The day my life would change for ever was April 16th, 2013. This was the day that I left planet earth and embarked on one of the most important missions in NASA’s history. I should probably back up though, and explain to you how this came about. April 16th was sunny with only a few clouds in the sky, the smell of spring was in the air and with the end of second semester right around the corner, the quad was packed with people eager to catch some much desired sun rays. Unfortunately for me though I was stuck in astronomy. That day’s topic was our very own planet earth. Dr. Bozyan was lecturing about how planet Earth was actually very wet, that nearly 71% of earths surfaced is covered with water. I learned that while other worlds of the solar system have atmospheres, only Earths contains the oxygen that we humans and animals need to survive. I had really hoped that wasn’t true because I had big aspirations of one day living on mars. We learned about about the greenhouse effect and how clouds, snow, ice and sand reflect about 31% of the incoming sunlight back into space. The earth though also emits radiation into space because of its temperature. Fighting off the urge to day dream about the nice weather, I managed to also learn how Earths magnetic field produces a magnetosphere that traps particles from the solar wind. Like the motions of Earths tectonic plates, Earths magnetic field results from our planets internal heat. The last thing I wrote down in that class was a few interesting notes about how human activity such as Deforestation, burning of fossil fuels and industrial chemicals are damaging the ozone layer in the stratosphere. As I was seconds away from reaching freedom to the the spring air, Dr. Bozyan approached me and told me that she had a question for me. She was talking though in a soft almost secretive tone. She went on for about 10 minutes how she worked for a top secret NASA program that was interested in sending me on a mission. I laughed at that, it sounded like a calvin and Hobbs comic strip that I see in the Sunday paper. She went on and told me that the the great space race between Russia and the U.S.A. had never ended and that there was a race to gather observations from all nine planets in the solar system. They had top secret technology that would allow for this mission to be completed in only one week. The only catch was that it was so secret that I would be launching out of the URI planetarium that night, and that I couldn’t tell anybody where I was going. Me being the adventurous type decided this would be a great opportunity to become famous and in the process get to see some landmarks like the milky way and the man on the moon. Within hours I was in my very first space shuttle and on my way to the moon.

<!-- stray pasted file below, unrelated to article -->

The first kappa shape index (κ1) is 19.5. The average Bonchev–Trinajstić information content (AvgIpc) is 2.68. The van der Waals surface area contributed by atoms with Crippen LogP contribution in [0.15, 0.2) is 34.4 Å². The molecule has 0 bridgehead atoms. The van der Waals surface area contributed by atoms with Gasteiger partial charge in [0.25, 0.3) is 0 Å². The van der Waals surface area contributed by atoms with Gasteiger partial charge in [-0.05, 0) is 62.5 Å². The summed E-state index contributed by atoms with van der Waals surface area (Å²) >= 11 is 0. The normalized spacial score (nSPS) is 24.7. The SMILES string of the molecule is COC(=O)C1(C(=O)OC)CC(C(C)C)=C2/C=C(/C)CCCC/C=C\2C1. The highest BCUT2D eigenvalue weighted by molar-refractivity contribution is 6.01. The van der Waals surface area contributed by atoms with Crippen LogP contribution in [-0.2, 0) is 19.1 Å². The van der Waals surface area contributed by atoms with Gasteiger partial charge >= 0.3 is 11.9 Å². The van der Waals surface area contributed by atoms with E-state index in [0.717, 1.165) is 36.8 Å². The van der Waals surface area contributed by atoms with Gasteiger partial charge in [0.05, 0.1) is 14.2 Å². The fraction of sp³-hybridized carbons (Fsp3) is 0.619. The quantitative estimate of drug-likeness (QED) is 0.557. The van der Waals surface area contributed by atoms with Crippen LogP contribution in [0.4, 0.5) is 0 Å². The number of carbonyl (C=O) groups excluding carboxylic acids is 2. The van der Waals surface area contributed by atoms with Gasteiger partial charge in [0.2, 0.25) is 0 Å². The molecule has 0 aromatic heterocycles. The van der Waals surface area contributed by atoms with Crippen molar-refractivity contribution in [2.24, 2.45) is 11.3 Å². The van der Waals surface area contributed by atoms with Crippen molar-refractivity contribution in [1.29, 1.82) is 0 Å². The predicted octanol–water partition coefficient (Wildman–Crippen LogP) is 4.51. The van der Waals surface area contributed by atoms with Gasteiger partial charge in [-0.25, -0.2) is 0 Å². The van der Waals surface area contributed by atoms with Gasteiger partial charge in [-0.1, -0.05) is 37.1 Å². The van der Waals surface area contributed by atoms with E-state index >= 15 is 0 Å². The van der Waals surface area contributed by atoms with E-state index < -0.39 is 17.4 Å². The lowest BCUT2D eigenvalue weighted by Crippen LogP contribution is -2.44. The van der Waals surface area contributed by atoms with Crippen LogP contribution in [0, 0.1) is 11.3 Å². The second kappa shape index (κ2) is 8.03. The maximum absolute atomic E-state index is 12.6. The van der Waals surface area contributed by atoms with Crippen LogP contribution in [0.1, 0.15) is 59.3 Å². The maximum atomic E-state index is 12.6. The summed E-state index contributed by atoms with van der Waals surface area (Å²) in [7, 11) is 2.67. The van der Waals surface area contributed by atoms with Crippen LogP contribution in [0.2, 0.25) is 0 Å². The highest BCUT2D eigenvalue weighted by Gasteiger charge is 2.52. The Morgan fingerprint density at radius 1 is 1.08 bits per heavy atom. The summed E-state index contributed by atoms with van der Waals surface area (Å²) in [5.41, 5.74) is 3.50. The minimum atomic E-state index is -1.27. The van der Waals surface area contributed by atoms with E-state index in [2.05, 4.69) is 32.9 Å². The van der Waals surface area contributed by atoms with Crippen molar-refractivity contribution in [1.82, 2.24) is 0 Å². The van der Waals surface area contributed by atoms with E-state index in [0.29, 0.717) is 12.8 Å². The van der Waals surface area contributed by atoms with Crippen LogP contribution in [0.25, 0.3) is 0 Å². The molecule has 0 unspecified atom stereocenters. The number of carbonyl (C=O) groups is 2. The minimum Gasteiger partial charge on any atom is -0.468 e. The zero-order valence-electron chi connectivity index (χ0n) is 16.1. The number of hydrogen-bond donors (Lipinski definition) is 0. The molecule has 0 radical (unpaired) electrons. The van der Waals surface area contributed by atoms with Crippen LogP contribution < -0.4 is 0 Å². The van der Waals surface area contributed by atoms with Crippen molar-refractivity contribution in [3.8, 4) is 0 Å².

The fastest time to the moon was 8 hours and 35 minutes by NASA’s New Horizons pluto mission. It was only going to take me 2 hours and 31 minutes and I was only supposed to stop at the moon for fuel because it was determined information about the outer planets was more important and we were trying to complete the mission in the quickest possible time. As the man on the moon figure approached within eye shot, I began to observe and take note of anything I could. Even though NASA had already explored the moon, that was no excuse for me not to absorb any observations of the moon for myself. I quickly began to observe that the moon was very dry and its surface was covered with plains and craters that is caused by the moon being bombarded by meteoric material also known as impact craters. As we touched down I quickly decided to throw on my space suit and check out the moon and its surroundings. I immediately found out that there was no atmosphere and no global magnetic field as it felt as if I were floating and that there was no gravity holding me down. There also appeared to be no liquid water of any kind. I realized that the 3476 km diameter of the moon was really just a spec in the cloudless...
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